Non-fiction Five Challenge 2010
The Non-fiction Five Challenge ends this September. 6 months ago, I have several Non-fiction books to read, so I have signed up for this challenge, hoping that it gives my non-fiction read a big boost. The Non-fiction Five Challenge is hosted by Trish.
The Rules of the Challenge:
1. Read 5 non-fiction books during the months of May – 30 September, 2009
2. Read at least one non-fiction book that is different from your other choices (i.e.: 4 memoirs and 1 self-help)
Although I have a few more non-fiction books to read, I don’t think I am able to finish them in time for the closing date. So here are my choice:
- Zeitoun, Dave Eggers (Memoirs)
- Understanding Judaism by Carl S. Ehrlich (Religion)
- The Complete Book of Mothers-in-law, Luisa Dillner (Self-help)
- Sky Burial by Xinran (Travel)
- Message from an Unknown Chinese Mother, Xinran (Memoirs)
Xinran’s books on China revealed a startling account on abandoned baby girls and an unusual ritual practiced by the Tibetans. She gave a voice to women who had none, and expressed an urgent plea for peace and reconciliation.
Understanding Judaism introduces me to the rudiments of the Jewish faith. It’s all new to me and I welcome it.
Why do I read about Mothers-in-law? I am very fortunate to have a kind one but there are many women out there who have trouble with theirs. It is interesting to read about Mothers-in-law of famous personalities, poems about a daughter-in-law love to Mother-in-law, and mothers-in-law of different cultures.
Of the five, I like Zeitoun best. I thought Dave Eggers writes brilliantly. The book is very readable, it doesn’t feel like a boring non-fiction. Open and honest, celebrating the best of human spirit and humanity, you feel what Zeitoun feel, you suffer what he had suffered. It’s the kind of memoir and non-fiction that I like. I will definitely read other memoirs and novels by Dave Eggers again.
What I really want to read is his book titled A Heartbreaking Work of Staggering Genius, a memoir by Dave Eggers released in 2000. It chronicles his stewardship of younger brother Christopher “Toph” Eggers following the cancer-related deaths of his parents.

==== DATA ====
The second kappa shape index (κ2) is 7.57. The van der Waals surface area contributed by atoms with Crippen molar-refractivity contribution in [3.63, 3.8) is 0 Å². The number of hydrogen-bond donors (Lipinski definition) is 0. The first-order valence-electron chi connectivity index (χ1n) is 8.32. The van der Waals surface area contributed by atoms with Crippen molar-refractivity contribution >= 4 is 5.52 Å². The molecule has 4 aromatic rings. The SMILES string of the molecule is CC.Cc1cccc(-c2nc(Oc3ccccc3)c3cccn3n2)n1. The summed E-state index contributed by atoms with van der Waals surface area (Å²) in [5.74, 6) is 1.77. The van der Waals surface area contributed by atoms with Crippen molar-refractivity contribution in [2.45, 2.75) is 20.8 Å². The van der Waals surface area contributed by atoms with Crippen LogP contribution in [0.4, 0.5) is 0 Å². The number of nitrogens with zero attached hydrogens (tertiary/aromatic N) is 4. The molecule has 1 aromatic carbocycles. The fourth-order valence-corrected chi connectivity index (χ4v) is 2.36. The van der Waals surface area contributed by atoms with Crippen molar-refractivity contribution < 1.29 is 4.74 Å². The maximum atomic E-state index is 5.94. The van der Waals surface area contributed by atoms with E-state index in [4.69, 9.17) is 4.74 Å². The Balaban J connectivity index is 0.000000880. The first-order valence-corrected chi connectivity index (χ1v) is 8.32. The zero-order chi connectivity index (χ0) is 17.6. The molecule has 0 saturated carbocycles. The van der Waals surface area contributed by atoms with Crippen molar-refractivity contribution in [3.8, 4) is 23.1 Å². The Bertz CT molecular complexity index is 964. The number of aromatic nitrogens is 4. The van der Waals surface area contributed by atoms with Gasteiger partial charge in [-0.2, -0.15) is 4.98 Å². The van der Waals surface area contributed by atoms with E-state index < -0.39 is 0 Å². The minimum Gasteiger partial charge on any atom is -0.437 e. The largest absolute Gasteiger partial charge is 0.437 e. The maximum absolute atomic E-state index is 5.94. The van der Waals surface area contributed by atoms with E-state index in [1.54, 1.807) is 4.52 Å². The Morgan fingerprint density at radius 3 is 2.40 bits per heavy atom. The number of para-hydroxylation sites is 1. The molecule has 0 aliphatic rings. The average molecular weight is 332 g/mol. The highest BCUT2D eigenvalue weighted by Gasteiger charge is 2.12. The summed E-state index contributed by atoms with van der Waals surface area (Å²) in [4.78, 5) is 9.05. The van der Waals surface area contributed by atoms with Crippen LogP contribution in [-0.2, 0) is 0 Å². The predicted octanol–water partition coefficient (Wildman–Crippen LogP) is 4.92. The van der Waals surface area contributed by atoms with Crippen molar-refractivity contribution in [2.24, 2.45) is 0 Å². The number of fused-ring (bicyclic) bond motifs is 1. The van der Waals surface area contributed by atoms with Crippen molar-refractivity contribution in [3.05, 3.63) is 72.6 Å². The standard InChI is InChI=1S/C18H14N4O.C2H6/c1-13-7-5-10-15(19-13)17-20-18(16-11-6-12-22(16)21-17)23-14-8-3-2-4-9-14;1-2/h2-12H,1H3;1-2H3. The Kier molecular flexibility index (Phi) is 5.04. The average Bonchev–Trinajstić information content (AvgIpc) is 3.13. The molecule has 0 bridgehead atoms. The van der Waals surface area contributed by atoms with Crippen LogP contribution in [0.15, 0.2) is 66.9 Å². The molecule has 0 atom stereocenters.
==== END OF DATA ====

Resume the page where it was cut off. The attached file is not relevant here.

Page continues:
The book was an enormous commercial and critical success, reaching number one on The New York Times bestseller list and being nominated as a finalist for the Pulitzer Prize for General Non-Fiction. Time Magazine and several newspapers dubbed it “The Best Book of the Year.” The book was chosen as the 12th best book of the decade by The Times.
A Heartbreaking Work of Staggering Genius is usually classified as a memoir or autobiography, and its foundation is certainly laid in true events. However, Eggers takes great creative liberties. He often writes wild, tangential fantasy scenes. He occasionally “compresses” time, making events in the book closer in time to one another than they actually were to enhance the flow of the story. Thus, this work probably falls into the category of creative non-fiction. (Source: Wikipedia)
Similar creative non-fiction I read last year would be Shantaram by Gregory David Roberts (Read the review and see if you can relate to what creative non-fiction means). In the near future, the line between fictional novels and non-fiction will become blur and I wonder if we will ever make a distinction between what is fiction and what is not?